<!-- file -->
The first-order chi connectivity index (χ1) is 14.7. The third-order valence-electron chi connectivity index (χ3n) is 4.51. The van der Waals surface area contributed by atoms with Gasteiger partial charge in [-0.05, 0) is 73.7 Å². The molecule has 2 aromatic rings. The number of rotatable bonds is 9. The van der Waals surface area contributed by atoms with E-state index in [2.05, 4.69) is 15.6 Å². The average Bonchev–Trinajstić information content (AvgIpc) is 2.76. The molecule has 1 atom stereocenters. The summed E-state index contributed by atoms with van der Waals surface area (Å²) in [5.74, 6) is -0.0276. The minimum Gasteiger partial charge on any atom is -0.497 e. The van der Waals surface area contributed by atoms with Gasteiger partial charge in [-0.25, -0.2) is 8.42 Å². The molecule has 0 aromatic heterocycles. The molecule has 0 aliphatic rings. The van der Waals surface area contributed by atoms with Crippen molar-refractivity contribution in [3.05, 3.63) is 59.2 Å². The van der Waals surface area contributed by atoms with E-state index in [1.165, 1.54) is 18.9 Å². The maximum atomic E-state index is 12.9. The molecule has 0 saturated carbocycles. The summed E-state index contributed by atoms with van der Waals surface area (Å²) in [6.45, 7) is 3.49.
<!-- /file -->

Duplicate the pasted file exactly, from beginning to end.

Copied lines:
The first-order chi connectivity index (χ1) is 14.7. The third-order valence-electron chi connectivity index (χ3n) is 4.51. The van der Waals surface area contributed by atoms with Gasteiger partial charge in [-0.05, 0) is 73.7 Å². The molecule has 2 aromatic rings. The number of rotatable bonds is 9. The van der Waals surface area contributed by atoms with E-state index in [2.05, 4.69) is 15.6 Å². The average Bonchev–Trinajstić information content (AvgIpc) is 2.76. The molecule has 1 atom stereocenters. The summed E-state index contributed by atoms with van der Waals surface area (Å²) in [5.74, 6) is -0.0276. The minimum Gasteiger partial charge on any atom is -0.497 e. The van der Waals surface area contributed by atoms with Gasteiger partial charge in [-0.25, -0.2) is 8.42 Å². The molecule has 0 aromatic heterocycles. The molecule has 0 aliphatic rings. The van der Waals surface area contributed by atoms with Crippen molar-refractivity contribution in [3.05, 3.63) is 59.2 Å². The van der Waals surface area contributed by atoms with E-state index in [1.165, 1.54) is 18.9 Å². The maximum atomic E-state index is 12.9. The molecule has 0 saturated carbocycles. The summed E-state index contributed by atoms with van der Waals surface area (Å²) in [6.45, 7) is 3.49.